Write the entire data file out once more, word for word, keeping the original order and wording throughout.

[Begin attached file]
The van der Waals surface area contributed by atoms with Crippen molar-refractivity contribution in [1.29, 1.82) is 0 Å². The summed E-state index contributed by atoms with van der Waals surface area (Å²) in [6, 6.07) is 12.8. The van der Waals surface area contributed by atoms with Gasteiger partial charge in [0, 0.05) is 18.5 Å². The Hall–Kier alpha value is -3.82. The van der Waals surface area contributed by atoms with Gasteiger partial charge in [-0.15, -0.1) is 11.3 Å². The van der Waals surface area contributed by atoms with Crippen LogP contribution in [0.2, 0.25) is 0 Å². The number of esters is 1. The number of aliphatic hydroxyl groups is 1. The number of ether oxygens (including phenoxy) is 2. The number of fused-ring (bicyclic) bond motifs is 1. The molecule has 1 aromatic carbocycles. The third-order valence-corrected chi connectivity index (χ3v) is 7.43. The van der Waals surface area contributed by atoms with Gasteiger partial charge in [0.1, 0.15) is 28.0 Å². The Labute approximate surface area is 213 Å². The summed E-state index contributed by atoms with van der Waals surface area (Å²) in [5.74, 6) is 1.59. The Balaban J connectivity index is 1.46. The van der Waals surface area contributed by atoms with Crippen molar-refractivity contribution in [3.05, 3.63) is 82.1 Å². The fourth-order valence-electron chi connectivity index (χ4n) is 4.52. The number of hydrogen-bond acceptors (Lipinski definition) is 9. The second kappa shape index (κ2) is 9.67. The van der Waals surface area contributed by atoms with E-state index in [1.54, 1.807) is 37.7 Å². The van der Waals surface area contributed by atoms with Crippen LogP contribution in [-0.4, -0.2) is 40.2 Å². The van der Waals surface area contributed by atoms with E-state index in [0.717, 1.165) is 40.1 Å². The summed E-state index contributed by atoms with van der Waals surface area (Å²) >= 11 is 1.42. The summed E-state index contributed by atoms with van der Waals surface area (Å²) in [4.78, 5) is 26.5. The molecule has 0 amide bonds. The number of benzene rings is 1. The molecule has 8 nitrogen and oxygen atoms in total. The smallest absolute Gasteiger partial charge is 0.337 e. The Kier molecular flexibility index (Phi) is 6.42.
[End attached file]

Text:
The van der Waals surface area contributed by atoms with Crippen molar-refractivity contribution in [1.29, 1.82) is 0 Å². The summed E-state index contributed by atoms with van der Waals surface area (Å²) in [6, 6.07) is 12.8. The van der Waals surface area contributed by atoms with Gasteiger partial charge in [0, 0.05) is 18.5 Å². The Hall–Kier alpha value is -3.82. The van der Waals surface area contributed by atoms with Gasteiger partial charge in [-0.15, -0.1) is 11.3 Å². The van der Waals surface area contributed by atoms with Crippen LogP contribution in [0.2, 0.25) is 0 Å². The number of esters is 1. The number of aliphatic hydroxyl groups is 1. The number of ether oxygens (including phenoxy) is 2. The number of fused-ring (bicyclic) bond motifs is 1. The molecule has 1 aromatic carbocycles. The third-order valence-corrected chi connectivity index (χ3v) is 7.43. The van der Waals surface area contributed by atoms with Gasteiger partial charge in [0.1, 0.15) is 28.0 Å². The Labute approximate surface area is 213 Å². The summed E-state index contributed by atoms with van der Waals surface area (Å²) in [5.74, 6) is 1.59. The Balaban J connectivity index is 1.46. The van der Waals surface area contributed by atoms with Crippen molar-refractivity contribution in [3.05, 3.63) is 82.1 Å². The fourth-order valence-electron chi connectivity index (χ4n) is 4.52. The number of hydrogen-bond acceptors (Lipinski definition) is 9. The second kappa shape index (κ2) is 9.67. The van der Waals surface area contributed by atoms with E-state index in [1.54, 1.807) is 37.7 Å². The van der Waals surface area contributed by atoms with Crippen LogP contribution in [-0.4, -0.2) is 40.2 Å². The van der Waals surface area contributed by atoms with E-state index in [0.717, 1.165) is 40.1 Å². The summed E-state index contributed by atoms with van der Waals surface area (Å²) >= 11 is 1.42. The summed E-state index contributed by atoms with van der Waals surface area (Å²) in [4.78, 5) is 26.5. The molecule has 0 amide bonds. The number of benzene rings is 1. The molecule has 8 nitrogen and oxygen atoms in total. The smallest absolute Gasteiger partial charge is 0.337 e. The Kier molecular flexibility index (Phi) is 6.42.